On Friday, Danica Patrick brushed off the comments made by Kyle Petty with a laugh.
By Lee SpencerFoxSports
On Friday, Danica Patrick brushed off the comments made by former Sprint Cup driver and current FOX/SPEED commentator Kyle Petty with a laugh.
“It’s funny how he said I can qualify but can’t race,” said Patrick, who is preparing for Saturday night’s Sprint Cup race at Kentucky Speedway. “Those of you that actually watch what I do would know that I can’t qualify worth a crap, and in the race things go much better. So it’s a little bit funny, but the most important thing to me is that I can keep my team happy. We’re moving in the right direction. GoDaddy is happy.
“When you walk out into the garage or walk around the track and meet a little girl who wants to grow up to be like you, you’re doing something right.”
Petty offered his opinions during a three-part interview with Matt Clark on SPEED’s “Race Hub” this week.
After establishing his opinion that the driver of the No. 10 GoDaddy.com Chevy was “a marketing machine,” Petty was asked, “Where’s (Patrick) at as a driver?”
He replied, “That’s where I have a problem. Where fans have bought into the hype of the marketing, to think she’s a race car driver. She can go fast, and I’ve seen her go fast. She drives the wheels off it when she goes fast.”
When Clark followed up with, “Has she learned to race?” Petty insisted, “She’s not a race car driver. There’s a difference.
“The King (Richard Petty) always had that stupid saying, but it’s true, ‘Lots of drivers can drive fast, but very few drivers can race.’ Danica has been the perfect example of somebody who can qualify better than what she runs. She can go fast, but she can’t race. I think she’s come a long way, but she’s still not a race car driver. And I don’t think she’s ever going to be a race car driver.”
When asked why, Petty responded, “Because I think it’s too late to learn.”
Patrick, 31, is 27th in points during her rookie season in the Sprint Cup Series. She earned the pole for the season-opening Daytona 500 and finished a career-high eighth, the best result for a female in the Great American Race. Patrick, who competes for Stewart-Haas Racing, also became the first female to lead a green-flag lap on NASCAR’s top tour. Patrick finished 10th in the 2012 Nationwide Series standings.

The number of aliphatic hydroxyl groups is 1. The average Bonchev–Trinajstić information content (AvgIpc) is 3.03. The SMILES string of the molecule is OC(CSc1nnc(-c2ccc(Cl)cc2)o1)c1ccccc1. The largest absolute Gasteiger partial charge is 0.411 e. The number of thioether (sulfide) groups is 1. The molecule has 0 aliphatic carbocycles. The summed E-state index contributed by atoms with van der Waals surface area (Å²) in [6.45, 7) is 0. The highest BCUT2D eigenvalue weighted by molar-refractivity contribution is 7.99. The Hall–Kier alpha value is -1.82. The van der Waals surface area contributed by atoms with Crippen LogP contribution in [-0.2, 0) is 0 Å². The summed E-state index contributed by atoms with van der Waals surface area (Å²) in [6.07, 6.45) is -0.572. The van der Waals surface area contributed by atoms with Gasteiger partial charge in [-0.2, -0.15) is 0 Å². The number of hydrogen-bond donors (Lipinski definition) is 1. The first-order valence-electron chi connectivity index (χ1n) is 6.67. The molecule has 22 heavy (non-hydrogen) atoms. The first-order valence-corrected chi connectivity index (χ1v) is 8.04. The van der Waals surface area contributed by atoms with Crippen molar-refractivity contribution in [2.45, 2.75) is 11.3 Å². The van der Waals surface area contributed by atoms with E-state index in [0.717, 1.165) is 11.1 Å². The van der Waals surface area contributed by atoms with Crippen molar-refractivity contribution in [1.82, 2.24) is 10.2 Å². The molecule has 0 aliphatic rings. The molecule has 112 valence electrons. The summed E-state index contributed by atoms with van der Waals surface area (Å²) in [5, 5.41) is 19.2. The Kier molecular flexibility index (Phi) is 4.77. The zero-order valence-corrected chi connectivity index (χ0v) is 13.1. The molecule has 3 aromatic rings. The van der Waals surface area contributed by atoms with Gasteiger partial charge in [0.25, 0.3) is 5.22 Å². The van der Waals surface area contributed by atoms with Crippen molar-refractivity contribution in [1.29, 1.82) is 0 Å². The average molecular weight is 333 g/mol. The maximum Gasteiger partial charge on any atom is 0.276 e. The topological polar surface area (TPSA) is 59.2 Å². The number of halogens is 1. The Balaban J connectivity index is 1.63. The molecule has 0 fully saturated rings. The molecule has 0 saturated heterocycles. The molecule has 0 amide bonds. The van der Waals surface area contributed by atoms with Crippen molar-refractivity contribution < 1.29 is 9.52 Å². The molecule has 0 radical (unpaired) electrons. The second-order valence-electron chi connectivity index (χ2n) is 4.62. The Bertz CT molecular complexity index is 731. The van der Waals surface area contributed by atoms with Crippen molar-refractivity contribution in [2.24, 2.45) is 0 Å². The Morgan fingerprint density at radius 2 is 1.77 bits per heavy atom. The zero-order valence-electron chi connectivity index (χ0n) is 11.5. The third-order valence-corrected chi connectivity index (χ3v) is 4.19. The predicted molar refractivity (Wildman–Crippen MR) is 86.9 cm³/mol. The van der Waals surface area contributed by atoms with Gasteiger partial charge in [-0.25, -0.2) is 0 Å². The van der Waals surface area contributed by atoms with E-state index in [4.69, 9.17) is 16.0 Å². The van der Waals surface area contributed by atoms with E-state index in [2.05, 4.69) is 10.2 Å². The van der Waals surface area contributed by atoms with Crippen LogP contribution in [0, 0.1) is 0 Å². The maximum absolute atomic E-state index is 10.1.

Petty’s comments are nothing new. Patrick has heard the negative banter before.
“There are plenty of people that say really bad things about me,” Patrick said. “I hear about or I read them or read them on Twitter. People want me to die. At the end of the day, you just get over the kind of stuff and trust that you’re doing a good job — and that’s all that matters, and the people around you believe in you.”
Dale Earnhardt Jr., who was Patrick’s team owner in the Nationwide Series at JR Motorsports and has competed with her in Nationwide and Cup, said Friday that he has “to disagree with Kyle.”
“I think she is a tough competitor, and she works really hard at what she does,” Earnhardt Jr. said. “She has run some really good races. On every occasion, she is out running several guys out on the circuit.
“If she was not able to compete and not able to run minimum speed or finish in last place every week, I think you might be able to say Kyle has an argument. But she’s out there running competitively and running strong on several accounts. I think that she has got a good opportunity and a rightful position in the sport to keep competing, and she just might surprise even Kyle Petty."
Petty took to Twitter on Friday afternoon to defend his remarks: “The general argument against my opinions today are as follows … 1-I’m a never was 2- I have a ponytail 3- I ride the Kings coat tails and my favorite 4 - I just plain S@$K! NONE of which I might add is a intelligent argument for a opposing point of view…”
Having already raced for the past two decades, Patrick doesn’t expect to ever “silence the naysayers.”
“You don’t,” she said. “I’m sure every driver has them on some level. There are going to be people that believe in you and people that don’t. You try to surround yourself with people that believe in you. That’s what matters.”